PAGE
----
Alcohol-related liver disease: “Early” symptoms include acholic or pale, greasy stools

Alcohol-related liver disease: “Early” symptoms include acholic or pale, greasy stools

As the name suggests, alcohol-related liver disease (ARLD) is triggered by consuming large amounts of the popular but unhealthy beverage, alcohol. Over time, this condition can set the stage for serious problems, such as usually irreversible liver damage and scarring of the organ. Fortunately, a doctor shared a warning sign that could indicate ARLD has started.

While indulging in an occasional G&T won’t lead to alcohol-related liver disease, heavy drinking won’t do your liver the same kindness.

According to Dr. Deborah Lee of Dr. Fox’s Online Pharmacy“early” stages of this condition may not show any symptoms, but an “early” sign could be acholic stools.

Acholic stools are characterized by a clay-colored appearance due to a lack of bile pigment, according to the National Library of Medicine.

Dr. Lee said: “Your poop is brown because it contains the bile pigment, bilirubin. The liver produces bile that contains large amounts of bilirubin.

READ MORE: Acholic stools are the “most common” sign of pancreatic cancer in the “early” stages

“In a healthy person, bile exits the bile duct into the first part of the intestines, the duodenum, and mixes with the intestinal contents.

“But in alcoholic liver disease, excessive alcohol consumption has caused the liver cells to become inflamed; this is called alcoholic hepatitis.”

This disruption of liver function prevents bile from flowing freely through your liver.

Once this happens, the bilirubin travels from the liver into the bloodstream, causing the skin and whites of the eyes to turn yellow, a condition known as jaundice.

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However, your skin isn’t the only one experiencing a color change, as your poop takes a hit too.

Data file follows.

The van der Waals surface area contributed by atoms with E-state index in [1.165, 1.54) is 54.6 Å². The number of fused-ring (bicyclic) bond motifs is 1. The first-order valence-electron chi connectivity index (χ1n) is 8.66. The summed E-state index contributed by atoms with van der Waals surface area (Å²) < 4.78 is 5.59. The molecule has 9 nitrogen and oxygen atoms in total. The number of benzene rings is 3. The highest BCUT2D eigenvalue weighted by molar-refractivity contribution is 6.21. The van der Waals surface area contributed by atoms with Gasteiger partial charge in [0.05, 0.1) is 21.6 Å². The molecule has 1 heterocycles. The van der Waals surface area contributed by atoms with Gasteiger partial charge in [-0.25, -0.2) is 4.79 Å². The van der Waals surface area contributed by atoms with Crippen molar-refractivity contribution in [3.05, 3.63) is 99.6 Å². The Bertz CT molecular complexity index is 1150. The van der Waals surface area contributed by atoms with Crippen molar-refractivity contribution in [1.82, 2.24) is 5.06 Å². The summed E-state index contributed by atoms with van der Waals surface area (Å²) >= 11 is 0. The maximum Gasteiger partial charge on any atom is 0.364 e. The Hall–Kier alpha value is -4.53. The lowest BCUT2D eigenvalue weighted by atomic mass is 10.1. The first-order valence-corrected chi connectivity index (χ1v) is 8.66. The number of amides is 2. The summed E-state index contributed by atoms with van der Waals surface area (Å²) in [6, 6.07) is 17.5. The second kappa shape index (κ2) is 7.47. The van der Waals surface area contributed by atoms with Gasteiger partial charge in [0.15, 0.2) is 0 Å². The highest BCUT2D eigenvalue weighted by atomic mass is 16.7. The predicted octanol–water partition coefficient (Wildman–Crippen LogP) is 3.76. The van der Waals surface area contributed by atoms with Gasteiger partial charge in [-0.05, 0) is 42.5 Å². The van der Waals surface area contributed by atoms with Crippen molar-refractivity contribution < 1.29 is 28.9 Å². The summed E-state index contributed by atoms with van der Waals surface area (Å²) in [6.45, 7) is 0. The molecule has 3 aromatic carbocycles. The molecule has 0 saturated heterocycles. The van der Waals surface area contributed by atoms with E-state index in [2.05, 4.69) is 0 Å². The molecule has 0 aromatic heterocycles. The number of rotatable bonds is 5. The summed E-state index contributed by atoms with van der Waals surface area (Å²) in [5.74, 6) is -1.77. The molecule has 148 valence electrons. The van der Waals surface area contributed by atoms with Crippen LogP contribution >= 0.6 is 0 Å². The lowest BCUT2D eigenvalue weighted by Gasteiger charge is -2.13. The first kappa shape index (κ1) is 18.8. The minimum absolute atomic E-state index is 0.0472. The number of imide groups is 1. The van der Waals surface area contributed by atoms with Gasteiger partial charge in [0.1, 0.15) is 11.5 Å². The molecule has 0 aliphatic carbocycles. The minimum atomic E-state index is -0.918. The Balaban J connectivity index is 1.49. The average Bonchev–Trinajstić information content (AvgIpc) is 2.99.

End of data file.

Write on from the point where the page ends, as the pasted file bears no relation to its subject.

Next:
Dr. Lee said: “Because the bile does not reach the intestines, the stool becomes pale, putty-colored, or may resemble clay.”

Although acholic stools may be the first indicator of liver damage, stool color is not the only sign of liver disease.

According to the doctor, other early signs include:

  • Pain or tenderness in the upper right part of your abdomen (over your liver)
  • loss of appetite
  • Nausea
  • Fatigue
  • Skin itch
  • You may bruise easily.

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the National Health Service add signs like weight loss, swollen ankles and belly, confusion, drowsiness, vomiting blood, and bloody stools to this grim list.

If you start to experience symptoms of alcohol-related liver disease, you should see your GP.

However, Dr. Lee also recommended that you tell your doctor if you drink heavily on a regular basis, as the damage could continue while symptoms may be reluctant to appear.

While it’s not clear what exact level of alcohol triggers the condition, experts have a good guess.

The doctor said: “Specialists believe that most people diagnosed with the condition have been drinking at least 3.5 ounces (100g) of alcohol every day for around 20 years, which is equivalent to seven glasses of wine, seven beers or seven measures of spirits a day. ”

The good news is that stopping drinking in the early stages of alcohol-related liver disease may still help.

Dr. Lee: “In the early stages, alcoholic hepatitis can be reversed by stopping drinking alcohol. This can take six to 12 months.

“Even if the disease is advanced, stopping drinking alcohol will help improve liver function.”

While saying goodbye to alcohol is considered the most reliable prevention, sticking to the recommended limits of not regularly drinking more than 14 units per week could also help, according to the NHS.

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